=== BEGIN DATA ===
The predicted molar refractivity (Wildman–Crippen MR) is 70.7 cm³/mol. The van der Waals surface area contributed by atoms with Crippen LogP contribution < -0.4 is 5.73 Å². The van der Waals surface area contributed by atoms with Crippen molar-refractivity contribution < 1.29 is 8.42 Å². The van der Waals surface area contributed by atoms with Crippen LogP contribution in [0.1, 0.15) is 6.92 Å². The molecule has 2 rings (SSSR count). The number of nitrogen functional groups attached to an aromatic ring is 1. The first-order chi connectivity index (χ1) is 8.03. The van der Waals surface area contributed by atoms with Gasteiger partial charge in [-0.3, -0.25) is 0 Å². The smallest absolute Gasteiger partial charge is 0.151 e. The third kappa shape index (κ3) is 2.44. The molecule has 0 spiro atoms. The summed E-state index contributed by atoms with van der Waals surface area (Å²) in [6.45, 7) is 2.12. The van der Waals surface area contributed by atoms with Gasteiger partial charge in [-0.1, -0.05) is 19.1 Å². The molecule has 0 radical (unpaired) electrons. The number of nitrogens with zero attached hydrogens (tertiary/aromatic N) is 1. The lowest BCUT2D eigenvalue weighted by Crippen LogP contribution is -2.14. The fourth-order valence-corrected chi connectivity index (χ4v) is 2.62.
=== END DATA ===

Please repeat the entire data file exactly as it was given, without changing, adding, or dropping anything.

The predicted molar refractivity (Wildman–Crippen MR) is 70.7 cm³/mol. The van der Waals surface area contributed by atoms with Crippen LogP contribution < -0.4 is 5.73 Å². The van der Waals surface area contributed by atoms with Crippen molar-refractivity contribution < 1.29 is 8.42 Å². The van der Waals surface area contributed by atoms with Crippen LogP contribution in [0.1, 0.15) is 6.92 Å². The molecule has 2 rings (SSSR count). The number of nitrogen functional groups attached to an aromatic ring is 1. The first-order chi connectivity index (χ1) is 8.03. The van der Waals surface area contributed by atoms with Gasteiger partial charge in [-0.3, -0.25) is 0 Å². The smallest absolute Gasteiger partial charge is 0.151 e. The third kappa shape index (κ3) is 2.44. The molecule has 0 spiro atoms. The summed E-state index contributed by atoms with van der Waals surface area (Å²) in [6.45, 7) is 2.12. The van der Waals surface area contributed by atoms with Gasteiger partial charge in [-0.1, -0.05) is 19.1 Å². The molecule has 0 radical (unpaired) electrons. The number of nitrogens with zero attached hydrogens (tertiary/aromatic N) is 1. The lowest BCUT2D eigenvalue weighted by Crippen LogP contribution is -2.14. The fourth-order valence-corrected chi connectivity index (χ4v) is 2.62.